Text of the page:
Top riders saddle up for Saudi Cup preview

Top riders saddle up for Saudi Cup preview
Some of the world’s best male and female jockeys will compete over eight races in the Kingdom Day meet on the eve of the inaugural running of the $20 million Saudi Cup on Saturday. (Supplied)
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Updated 28 February 2020

Top riders saddle up for Saudi Cup preview

Top riders saddle up for Saudi Cup preview
  • Leading male and female jockeys will feature at King Abdul Aziz Racetrack ahead of the world’s richest horse race

RIYADH: Racing fans will get a taste of the excitement they can expect from the world’s richest horse race, the Saudi Cup, when leading riders compete in the first-ever stc International Jockeys Challenge at King Abdul Aziz Racetrack in Riyadh on Friday.

Some of the world’s best male and female jockeys will compete over eight races in the Kingdom Day meet on the eve of the inaugural running of the $20 million Saudi Cup on Saturday.

Frankie Dettori, the 2019 Longines world’s best jockey, will be among riders from 10 countries taking part.

Dettori is among the favorites to win the opening leg of the challenge on Moshaghebah, a winner of her last race. 

In the 1,400m event, Matmon will be ridden by three-time New Zealand champion Lisa Allpress.

KINGDOM DAY SCHEDULE - FRIDAY

• Race 1: Saudi-bred Maiden Time: 3:20 p.m. (KSA) Distance: 1,400m (7 furlong)

• Race 2: Equestrian Club Award, Saudi-bred, Open Time: 3:45 p.m. Distance: 1,400m (7 furlong)

• Race 3: International Jockeys Challenge, Saudi-bred, Handicap Time: 4:15 p.m. Distance: 1,400m (7 furlong)

• Race 4: International Jockeys Challenge, Imported and Saudi-bred, Handicap Time: 4:45 p.m. Distance 1,600m (1 mile)

• Race 5: Equestrian Club Award, Saudi-bred fillies, Open Time: 5:15 p.m. Distance: 1,600m (1 mile)

• Race 6: International Jockeys Challenge, Saudi-bred, Handicap Time: 5:45 p.m. Distance: 1,800m (1 mile and 1 furlong)

• Race 7: International Jockeys Challenge, Saudi-bred, Handicap Time: 6:30 p.m. Distance: 1,200m (6 furlongs)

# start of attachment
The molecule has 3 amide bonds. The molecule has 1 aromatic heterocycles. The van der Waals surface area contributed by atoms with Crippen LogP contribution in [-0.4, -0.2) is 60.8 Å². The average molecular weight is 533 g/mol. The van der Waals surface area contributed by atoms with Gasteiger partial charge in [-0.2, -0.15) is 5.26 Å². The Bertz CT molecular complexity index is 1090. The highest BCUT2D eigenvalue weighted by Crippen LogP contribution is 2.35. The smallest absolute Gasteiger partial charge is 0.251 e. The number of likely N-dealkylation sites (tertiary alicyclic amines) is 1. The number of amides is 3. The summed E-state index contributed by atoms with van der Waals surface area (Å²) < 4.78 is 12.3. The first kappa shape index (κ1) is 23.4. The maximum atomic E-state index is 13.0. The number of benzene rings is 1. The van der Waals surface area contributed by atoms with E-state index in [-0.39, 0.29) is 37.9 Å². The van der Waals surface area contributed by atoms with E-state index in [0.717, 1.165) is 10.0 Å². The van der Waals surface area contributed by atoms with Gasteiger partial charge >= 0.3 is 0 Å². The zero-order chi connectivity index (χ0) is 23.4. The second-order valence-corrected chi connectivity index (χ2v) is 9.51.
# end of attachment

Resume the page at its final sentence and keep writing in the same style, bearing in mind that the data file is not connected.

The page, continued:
• Race 8: Equestrian Club Prize, Saudi-bred, Open Time: 7 p.m. Distance: 1,600m (1 mile))

“I was thrilled to be invited and am excited to be riding against world-class jockeys for world-class trainers,” Allpress said.

“Hopefully I can show what I can do, but in a challenge like this, a lot comes down to the luck of the draw.

“I can’t wait to get out on the track,” she added. “My first impressions were ‘wow.’ We don’t really have anything like this back at home, so I’m really excited to be a part of this.”

In the second leg, Mike Smith, the most successful jockey in Breeders’ Cup history, will ride Sun Hat, a three-time winner in England and a previous winner over 1,650m in Saudi Arabia.

Group 1 winning trainer Bader Rizaiq could make history with two runners, Aeisam and Nassohah, in the second leg of the challenge. Leading British jockey Nicola Currie will ride Aeisam, while Nassohah will be ridden by Canadian Emma-Jayne Wilson. 

In the third leg, Dettori will ride five-time winner Sha Aem, while Adel Alfouraidi will ride Bajeer, a winner of his last start.

French jockey Mickaelle Michel has a strong chance of finishing the challenge on a high in leg four on recent winner Bint Alaqeelah, while Japanese star Yutaka Take has an outside chance on Yafooz.

 


Like father, like sons: Equestrian family win more than medals at Saudi competition

Like father, like sons: Equestrian family win more than medals at Saudi competition
In the two-day event held at Jeddah’s Trio Ranch with more than 130 horses, Mohammed Al-Hadi and his two sons showed off their skills and secured first, second and third places across several rounds. (Photos/Supplied)
Updated 5 min 56 sec ago

Like father, like sons: Equestrian family win more than medals at Saudi competition

Like father, like sons: Equestrian family win more than medals at Saudi competition
  • ‘Away from pursuing high scores in national and international championships, this sport is a continuous family legacy’